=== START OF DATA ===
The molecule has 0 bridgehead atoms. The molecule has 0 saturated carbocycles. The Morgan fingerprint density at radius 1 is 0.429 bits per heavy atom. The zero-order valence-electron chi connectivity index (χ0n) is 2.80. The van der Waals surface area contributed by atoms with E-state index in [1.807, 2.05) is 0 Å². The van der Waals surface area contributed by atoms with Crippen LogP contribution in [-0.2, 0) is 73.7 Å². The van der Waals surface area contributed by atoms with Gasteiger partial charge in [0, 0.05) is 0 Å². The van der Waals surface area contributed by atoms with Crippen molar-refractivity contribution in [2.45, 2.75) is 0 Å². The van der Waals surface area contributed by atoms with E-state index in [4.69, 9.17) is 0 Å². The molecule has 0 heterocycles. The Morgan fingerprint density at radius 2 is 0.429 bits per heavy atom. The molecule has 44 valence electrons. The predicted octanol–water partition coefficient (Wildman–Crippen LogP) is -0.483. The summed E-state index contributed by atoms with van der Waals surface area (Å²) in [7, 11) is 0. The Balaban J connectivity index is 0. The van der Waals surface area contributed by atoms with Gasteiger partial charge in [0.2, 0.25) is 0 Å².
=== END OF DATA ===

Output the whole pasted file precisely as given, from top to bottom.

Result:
The molecule has 0 bridgehead atoms. The molecule has 0 saturated carbocycles. The Morgan fingerprint density at radius 1 is 0.429 bits per heavy atom. The zero-order valence-electron chi connectivity index (χ0n) is 2.80. The van der Waals surface area contributed by atoms with E-state index in [1.807, 2.05) is 0 Å². The van der Waals surface area contributed by atoms with Crippen LogP contribution in [-0.2, 0) is 73.7 Å². The van der Waals surface area contributed by atoms with Gasteiger partial charge in [0, 0.05) is 0 Å². The van der Waals surface area contributed by atoms with Crippen molar-refractivity contribution in [2.45, 2.75) is 0 Å². The van der Waals surface area contributed by atoms with E-state index in [4.69, 9.17) is 0 Å². The molecule has 0 heterocycles. The Morgan fingerprint density at radius 2 is 0.429 bits per heavy atom. The molecule has 44 valence electrons. The predicted octanol–water partition coefficient (Wildman–Crippen LogP) is -0.483. The summed E-state index contributed by atoms with van der Waals surface area (Å²) in [7, 11) is 0. The Balaban J connectivity index is 0. The van der Waals surface area contributed by atoms with Gasteiger partial charge in [0.2, 0.25) is 0 Å².